Waiting for more bloodshed?
15.02.14 | Halya Coynash
The only charges brought against officials over the brutal dispersing of peaceful protesters on Nov 30 last year have been dropped, turning exchanges of assurances and demands for accountability into a dangerously empty ritual.
A large number of EuroMaidan activists were released from detention on Feb 12 in a move clearly intended to suggest compliance with the so-called amnesty law and reduce fallout from a much more questionable move. This was mere imitation since most protesters were placed under house arrest, and no charges were waived. Claims that the withdrawal of charges against top officials over the savage dispersing of peaceful protesters on Nov 30, 2013 were also linked with the amnesty law were equally dishonest. Despite assurances from the president and others, the only heads to have rolled proved to have not rolled very far, if at all.
Faced with outrage and calls for the government’s dismissal and his impeachment, Viktor Yanukovych announced almost immediately that he was dismissing Oleksandr Popov, head of the Kyiv City State Administration and Volodymyr Sivkovych, deputy head of the National Security and Defense Council. It was announced on Dec 14 that criminal proceedings had been initiated against them; Valery Koryak, head of the Kyiv police and two others.
It was widely believed from the outset that these men were effectively scapegoats and that the order had come from higher. Andriy Klyuev, then head of the National Security and Defense Council, now head of the president’s administration is often mentioned in this respect. If the copies of Sivkovych and Popov’s interrogation published in the media were authentic, both men claimed to have been following instructions from Klyuev. The latter denies any involvement. Since Berkut forces are effectively controlled by the Interior Minister, Vitaly Zakharchenko, demands for his dismissal have also been unabated.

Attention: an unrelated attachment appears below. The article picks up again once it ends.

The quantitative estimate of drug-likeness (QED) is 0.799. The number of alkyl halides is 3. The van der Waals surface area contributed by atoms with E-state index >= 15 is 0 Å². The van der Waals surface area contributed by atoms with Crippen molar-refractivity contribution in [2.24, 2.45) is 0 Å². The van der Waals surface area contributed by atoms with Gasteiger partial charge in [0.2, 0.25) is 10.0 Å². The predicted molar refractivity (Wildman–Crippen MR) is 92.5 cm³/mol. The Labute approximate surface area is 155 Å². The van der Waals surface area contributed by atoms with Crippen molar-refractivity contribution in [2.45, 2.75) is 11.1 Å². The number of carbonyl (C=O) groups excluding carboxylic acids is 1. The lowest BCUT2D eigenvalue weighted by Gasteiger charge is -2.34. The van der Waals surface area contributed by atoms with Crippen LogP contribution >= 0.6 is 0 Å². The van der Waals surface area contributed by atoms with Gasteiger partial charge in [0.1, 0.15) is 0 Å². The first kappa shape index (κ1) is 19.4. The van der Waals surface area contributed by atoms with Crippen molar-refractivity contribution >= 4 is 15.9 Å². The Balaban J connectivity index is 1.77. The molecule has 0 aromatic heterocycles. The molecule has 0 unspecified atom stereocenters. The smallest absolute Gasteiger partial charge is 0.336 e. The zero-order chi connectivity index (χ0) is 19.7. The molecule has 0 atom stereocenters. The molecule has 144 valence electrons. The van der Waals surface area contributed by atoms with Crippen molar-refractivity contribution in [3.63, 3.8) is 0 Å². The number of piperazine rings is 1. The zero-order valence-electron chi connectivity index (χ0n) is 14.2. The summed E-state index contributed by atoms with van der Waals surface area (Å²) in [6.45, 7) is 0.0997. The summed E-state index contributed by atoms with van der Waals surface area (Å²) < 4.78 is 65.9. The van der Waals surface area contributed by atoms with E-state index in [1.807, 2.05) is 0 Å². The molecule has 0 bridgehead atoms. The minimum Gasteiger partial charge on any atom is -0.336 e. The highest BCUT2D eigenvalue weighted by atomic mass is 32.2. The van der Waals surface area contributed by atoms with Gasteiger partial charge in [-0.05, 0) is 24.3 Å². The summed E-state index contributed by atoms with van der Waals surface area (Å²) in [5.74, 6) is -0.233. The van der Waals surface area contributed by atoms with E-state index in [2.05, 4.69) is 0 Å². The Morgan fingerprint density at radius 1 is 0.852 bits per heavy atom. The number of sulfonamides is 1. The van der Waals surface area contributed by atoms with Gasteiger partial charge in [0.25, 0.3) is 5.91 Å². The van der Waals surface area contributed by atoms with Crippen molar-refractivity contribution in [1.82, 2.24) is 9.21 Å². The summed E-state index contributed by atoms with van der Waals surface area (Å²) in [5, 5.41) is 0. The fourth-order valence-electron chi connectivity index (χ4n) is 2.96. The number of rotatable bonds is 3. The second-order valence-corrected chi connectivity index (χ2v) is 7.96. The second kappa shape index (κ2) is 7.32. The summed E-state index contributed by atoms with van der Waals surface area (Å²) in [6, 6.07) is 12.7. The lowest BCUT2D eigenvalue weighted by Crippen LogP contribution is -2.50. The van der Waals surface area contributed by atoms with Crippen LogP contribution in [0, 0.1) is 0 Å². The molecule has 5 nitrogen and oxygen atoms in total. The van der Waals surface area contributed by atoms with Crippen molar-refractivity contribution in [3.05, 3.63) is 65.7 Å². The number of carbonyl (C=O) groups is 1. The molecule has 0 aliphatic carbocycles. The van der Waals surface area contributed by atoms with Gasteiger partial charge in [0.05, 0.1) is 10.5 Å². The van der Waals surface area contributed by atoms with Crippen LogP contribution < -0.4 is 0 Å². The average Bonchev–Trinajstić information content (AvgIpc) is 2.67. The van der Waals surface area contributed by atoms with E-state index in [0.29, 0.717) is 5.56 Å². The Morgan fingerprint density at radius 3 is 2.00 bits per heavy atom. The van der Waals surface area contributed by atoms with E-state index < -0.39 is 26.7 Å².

Even symbolic criminal proceedings have now been terminated. supposedly in compliance with an “amnesty law’.
Before considering that claim, it is worth noting the timing. Criminal charges over the bloodshed and use of excessive force by Berkut riot police were terminated by the Pechersky District Court in Kyiv on Feb 7. This was slap in the middle of the visit to Ukraine by Council of Europe Human Rights Commissioner, Nils Muižnieks. At a briefing on Feb 10, the Commissioner criticized the excessive force used against protesters, and stressed the need for those responsible to be held to answer. It is inconceivable that Zakharchenko was not aware that the only criminal charges thus far laid had been revoked.
According to Yana Sobolyevska from the Kyiv prosecutor’s office, the criminal proceedings were terminated by the courts in accordance with a law which waived liability for those suspected, accused or convinced of the events in November and December last year. She asserted that the charges against the men accused fell within this law.